Categorized | News, Regional

Seismic Research Centre wants Caribbean government to pay up

PORT OF SPAIN, Trinidad, CMC – The Trinidad-based Seismic Research Centre (SRC) at the St. Augustine campus of the University of the West Indies (UWI) said the non-payment of contributions from several Caribbean governments is hampering its ability to effectively carry out its function.

The SRC said that it had received, for example, reports of earthquakes being felt in Dominica earlier this week “but was unable to provide timely information on these events due to limitations in its seismic network in the island that have resulted from non-payment of contributions from several Caribbean countries”.

The SRC said that it conducts its routine functions through financial contributions from nine countries in the English-speaking Eastern Caribbean, but in the past decade, however, “only three of these countries have made regular contributions with the others amassing considerable debt to The UWI spanning several years.

“The continued non-payment of annual contributions to the SRC by several island governments, including Dominica, has undermined the SRC’s capacity to maintain the regional monitoring network at ideal levels. “Financial constraints have also impacted the SRC’s capability to locate small earthquakes sometimes leading to delays in disseminating information to the public on these events,” the SRC said.

It said while it is actively pursuing external funding to support the enhancement of its operations, “in 2014, a proposal to access international funding to upgrade the monitoring network in Dominica was drafted through the Government of Dominica. However, to date, the status of the proposal remains unclear”.

But the SRC said that in spite of this short fall in funding, it “endeavours to fulfill its mandate and maintains monitoring operations as near as possible to optimum, within the context of its existing constraints.

“However, given the heightened seismic activity globally and in the region, it is critical that monitoring agencies such as The UWI Seismic Research Centre are appropriately funded to be able to serve the people of our region at necessary and expected levels.”

Earlier this week, the Office of Disaster Management (ODM) urged Dominicans to remain calm after the island recorded a number of earthquakes in the Soufriere area, south east of here.

The SRC confirmed that seven earthquakes were recorded along the south east coast between the period 5.49 and 11.28 pm (local time) on Tuesday night.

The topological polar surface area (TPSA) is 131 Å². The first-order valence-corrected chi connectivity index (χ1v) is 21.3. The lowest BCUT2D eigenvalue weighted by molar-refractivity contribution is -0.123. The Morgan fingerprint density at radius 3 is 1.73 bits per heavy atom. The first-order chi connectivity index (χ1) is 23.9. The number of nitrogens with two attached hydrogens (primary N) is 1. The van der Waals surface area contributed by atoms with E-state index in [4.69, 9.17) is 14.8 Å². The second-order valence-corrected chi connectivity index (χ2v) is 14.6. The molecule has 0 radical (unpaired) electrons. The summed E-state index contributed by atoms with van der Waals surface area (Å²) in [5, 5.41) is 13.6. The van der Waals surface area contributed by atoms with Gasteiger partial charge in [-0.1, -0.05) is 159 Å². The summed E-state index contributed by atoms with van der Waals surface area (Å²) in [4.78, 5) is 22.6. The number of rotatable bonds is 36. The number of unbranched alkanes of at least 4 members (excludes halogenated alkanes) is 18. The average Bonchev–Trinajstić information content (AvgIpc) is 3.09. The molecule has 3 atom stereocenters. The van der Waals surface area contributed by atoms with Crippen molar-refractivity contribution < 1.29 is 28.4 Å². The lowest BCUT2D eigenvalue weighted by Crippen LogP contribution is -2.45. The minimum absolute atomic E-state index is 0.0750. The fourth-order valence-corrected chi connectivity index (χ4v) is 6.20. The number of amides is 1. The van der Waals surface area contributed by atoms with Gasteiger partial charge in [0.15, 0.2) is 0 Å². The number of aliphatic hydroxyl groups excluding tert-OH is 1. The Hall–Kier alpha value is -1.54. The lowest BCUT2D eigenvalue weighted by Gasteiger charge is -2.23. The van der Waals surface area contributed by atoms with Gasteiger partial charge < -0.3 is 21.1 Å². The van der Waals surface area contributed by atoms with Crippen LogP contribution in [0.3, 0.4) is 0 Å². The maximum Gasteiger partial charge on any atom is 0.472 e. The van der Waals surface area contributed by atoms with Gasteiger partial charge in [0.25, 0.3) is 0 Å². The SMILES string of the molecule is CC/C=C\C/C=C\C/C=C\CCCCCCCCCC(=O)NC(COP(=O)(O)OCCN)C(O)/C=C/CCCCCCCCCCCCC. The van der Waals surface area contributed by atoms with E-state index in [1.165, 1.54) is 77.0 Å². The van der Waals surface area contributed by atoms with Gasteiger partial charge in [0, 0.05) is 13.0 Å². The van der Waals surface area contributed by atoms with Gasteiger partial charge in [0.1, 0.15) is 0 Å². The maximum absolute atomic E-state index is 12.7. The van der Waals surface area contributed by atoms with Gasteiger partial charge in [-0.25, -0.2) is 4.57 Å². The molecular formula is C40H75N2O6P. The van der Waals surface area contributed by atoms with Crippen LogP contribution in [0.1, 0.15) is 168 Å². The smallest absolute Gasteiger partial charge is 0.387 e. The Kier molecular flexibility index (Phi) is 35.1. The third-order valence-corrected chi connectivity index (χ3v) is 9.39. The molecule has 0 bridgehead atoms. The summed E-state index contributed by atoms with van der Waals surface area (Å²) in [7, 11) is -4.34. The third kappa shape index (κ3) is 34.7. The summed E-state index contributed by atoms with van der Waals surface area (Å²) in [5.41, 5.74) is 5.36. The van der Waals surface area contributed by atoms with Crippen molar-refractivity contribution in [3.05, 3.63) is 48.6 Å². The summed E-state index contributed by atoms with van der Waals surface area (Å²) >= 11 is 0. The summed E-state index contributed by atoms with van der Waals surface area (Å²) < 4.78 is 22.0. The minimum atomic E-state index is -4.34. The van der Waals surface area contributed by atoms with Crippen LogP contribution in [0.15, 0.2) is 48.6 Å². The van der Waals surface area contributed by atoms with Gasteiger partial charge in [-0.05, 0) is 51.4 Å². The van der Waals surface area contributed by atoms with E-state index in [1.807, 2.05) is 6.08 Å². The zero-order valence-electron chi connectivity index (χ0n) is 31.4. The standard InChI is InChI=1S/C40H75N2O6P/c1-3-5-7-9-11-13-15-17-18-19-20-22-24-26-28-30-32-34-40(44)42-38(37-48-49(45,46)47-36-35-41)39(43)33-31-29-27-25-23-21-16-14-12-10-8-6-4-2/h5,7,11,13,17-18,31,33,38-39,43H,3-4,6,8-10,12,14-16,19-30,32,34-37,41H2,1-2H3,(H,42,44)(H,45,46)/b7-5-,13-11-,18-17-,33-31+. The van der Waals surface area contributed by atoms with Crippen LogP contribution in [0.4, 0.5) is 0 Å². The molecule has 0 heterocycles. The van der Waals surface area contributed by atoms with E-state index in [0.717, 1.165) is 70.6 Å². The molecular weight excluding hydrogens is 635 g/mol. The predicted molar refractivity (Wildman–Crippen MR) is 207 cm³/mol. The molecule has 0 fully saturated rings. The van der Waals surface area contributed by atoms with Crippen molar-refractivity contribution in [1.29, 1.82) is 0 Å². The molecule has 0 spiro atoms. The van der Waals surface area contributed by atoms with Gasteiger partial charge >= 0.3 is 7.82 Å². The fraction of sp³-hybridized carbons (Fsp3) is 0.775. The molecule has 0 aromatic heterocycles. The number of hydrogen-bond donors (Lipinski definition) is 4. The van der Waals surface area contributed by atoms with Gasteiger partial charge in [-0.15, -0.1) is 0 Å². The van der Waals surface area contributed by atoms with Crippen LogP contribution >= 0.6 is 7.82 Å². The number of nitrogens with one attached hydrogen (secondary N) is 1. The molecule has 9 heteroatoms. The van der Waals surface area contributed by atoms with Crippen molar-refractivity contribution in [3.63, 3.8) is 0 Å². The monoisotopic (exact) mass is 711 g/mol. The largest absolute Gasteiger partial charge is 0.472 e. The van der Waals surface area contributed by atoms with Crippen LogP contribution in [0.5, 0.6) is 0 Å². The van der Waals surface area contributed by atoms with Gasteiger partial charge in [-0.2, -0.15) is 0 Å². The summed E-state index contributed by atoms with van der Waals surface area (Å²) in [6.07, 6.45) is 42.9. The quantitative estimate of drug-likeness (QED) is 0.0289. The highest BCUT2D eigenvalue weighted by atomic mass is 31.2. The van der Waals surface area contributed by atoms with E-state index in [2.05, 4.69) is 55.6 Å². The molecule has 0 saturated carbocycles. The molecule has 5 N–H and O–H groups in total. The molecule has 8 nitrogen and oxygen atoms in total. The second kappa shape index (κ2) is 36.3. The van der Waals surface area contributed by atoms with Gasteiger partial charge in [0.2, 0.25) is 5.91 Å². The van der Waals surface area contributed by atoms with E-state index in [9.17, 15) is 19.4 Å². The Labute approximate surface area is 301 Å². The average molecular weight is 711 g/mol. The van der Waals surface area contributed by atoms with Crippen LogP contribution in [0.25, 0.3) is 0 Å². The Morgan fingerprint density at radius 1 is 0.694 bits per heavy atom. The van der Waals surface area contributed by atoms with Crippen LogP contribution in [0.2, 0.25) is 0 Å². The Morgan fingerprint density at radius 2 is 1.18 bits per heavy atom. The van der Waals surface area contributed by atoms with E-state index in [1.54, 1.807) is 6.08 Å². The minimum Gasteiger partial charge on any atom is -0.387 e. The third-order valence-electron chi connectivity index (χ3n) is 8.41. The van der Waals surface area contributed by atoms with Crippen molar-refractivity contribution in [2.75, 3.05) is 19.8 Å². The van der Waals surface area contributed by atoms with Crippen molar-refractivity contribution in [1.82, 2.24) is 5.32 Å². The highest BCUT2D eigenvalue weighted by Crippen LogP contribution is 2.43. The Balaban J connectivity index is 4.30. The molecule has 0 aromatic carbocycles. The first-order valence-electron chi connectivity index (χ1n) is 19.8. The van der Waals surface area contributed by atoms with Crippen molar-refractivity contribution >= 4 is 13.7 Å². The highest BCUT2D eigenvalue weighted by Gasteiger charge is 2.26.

The SRC said that the largest quake was located at 15.25°N and 61.27°W with a magnitude of 3.1 and depth of 20km.

ODM Programme Officer Steve Joseph, speaking on the state-owned DBS radio, said the office had received reports of up to 13 tremors and that the activities appear to be magma related.

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A Moment with the Registrar of Lands

PORT OF SPAIN, Trinidad, CMC – The Trinidad-based Seismic Research Centre (SRC) at the St. Augustine campus of the University of the West Indies (UWI) said the non-payment of contributions from several Caribbean governments is hampering its ability to effectively carry out its function.

The SRC said that it had received, for example, reports of earthquakes being felt in Dominica earlier this week “but was unable to provide timely information on these events due to limitations in its seismic network in the island that have resulted from non-payment of contributions from several Caribbean countries”.

The SRC said that it conducts its routine functions through financial contributions from nine countries in the English-speaking Eastern Caribbean, but in the past decade, however, “only three of these countries have made regular contributions with the others amassing considerable debt to The UWI spanning several years.

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“The continued non-payment of annual contributions to the SRC by several island governments, including Dominica, has undermined the SRC’s capacity to maintain the regional monitoring network at ideal levels. “Financial constraints have also impacted the SRC’s capability to locate small earthquakes sometimes leading to delays in disseminating information to the public on these events,” the SRC said.

It said while it is actively pursuing external funding to support the enhancement of its operations, “in 2014, a proposal to access international funding to upgrade the monitoring network in Dominica was drafted through the Government of Dominica. However, to date, the status of the proposal remains unclear”.

But the SRC said that in spite of this short fall in funding, it “endeavours to fulfill its mandate and maintains monitoring operations as near as possible to optimum, within the context of its existing constraints.

“However, given the heightened seismic activity globally and in the region, it is critical that monitoring agencies such as The UWI Seismic Research Centre are appropriately funded to be able to serve the people of our region at necessary and expected levels.”

Earlier this week, the Office of Disaster Management (ODM) urged Dominicans to remain calm after the island recorded a number of earthquakes in the Soufriere area, south east of here.

The SRC confirmed that seven earthquakes were recorded along the south east coast between the period 5.49 and 11.28 pm (local time) on Tuesday night.

The SRC said that the largest quake was located at 15.25°N and 61.27°W with a magnitude of 3.1 and depth of 20km.

ODM Programme Officer Steve Joseph, speaking on the state-owned DBS radio, said the office had received reports of up to 13 tremors and that the activities appear to be magma related.